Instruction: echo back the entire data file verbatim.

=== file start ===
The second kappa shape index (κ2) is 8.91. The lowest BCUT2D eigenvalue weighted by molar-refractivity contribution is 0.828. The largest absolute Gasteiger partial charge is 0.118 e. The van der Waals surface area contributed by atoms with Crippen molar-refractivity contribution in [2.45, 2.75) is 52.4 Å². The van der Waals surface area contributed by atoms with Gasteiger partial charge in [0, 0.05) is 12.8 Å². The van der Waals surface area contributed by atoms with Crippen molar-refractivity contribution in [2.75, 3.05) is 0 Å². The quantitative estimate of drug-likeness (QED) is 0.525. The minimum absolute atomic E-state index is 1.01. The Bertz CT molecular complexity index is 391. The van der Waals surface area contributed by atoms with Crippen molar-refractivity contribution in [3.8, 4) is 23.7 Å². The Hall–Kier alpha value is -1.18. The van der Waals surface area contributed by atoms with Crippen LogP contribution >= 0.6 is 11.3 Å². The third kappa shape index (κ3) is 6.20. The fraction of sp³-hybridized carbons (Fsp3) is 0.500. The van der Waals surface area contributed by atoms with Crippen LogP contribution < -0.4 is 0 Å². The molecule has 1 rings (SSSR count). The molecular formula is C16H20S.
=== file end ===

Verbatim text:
The second kappa shape index (κ2) is 8.91. The lowest BCUT2D eigenvalue weighted by molar-refractivity contribution is 0.828. The largest absolute Gasteiger partial charge is 0.118 e. The van der Waals surface area contributed by atoms with Crippen molar-refractivity contribution in [2.45, 2.75) is 52.4 Å². The van der Waals surface area contributed by atoms with Gasteiger partial charge in [0, 0.05) is 12.8 Å². The van der Waals surface area contributed by atoms with Crippen molar-refractivity contribution in [2.75, 3.05) is 0 Å². The quantitative estimate of drug-likeness (QED) is 0.525. The minimum absolute atomic E-state index is 1.01. The Bertz CT molecular complexity index is 391. The van der Waals surface area contributed by atoms with Crippen molar-refractivity contribution in [3.8, 4) is 23.7 Å². The Hall–Kier alpha value is -1.18. The van der Waals surface area contributed by atoms with Crippen LogP contribution >= 0.6 is 11.3 Å². The third kappa shape index (κ3) is 6.20. The fraction of sp³-hybridized carbons (Fsp3) is 0.500. The van der Waals surface area contributed by atoms with Crippen LogP contribution < -0.4 is 0 Å². The molecule has 1 rings (SSSR count). The molecular formula is C16H20S.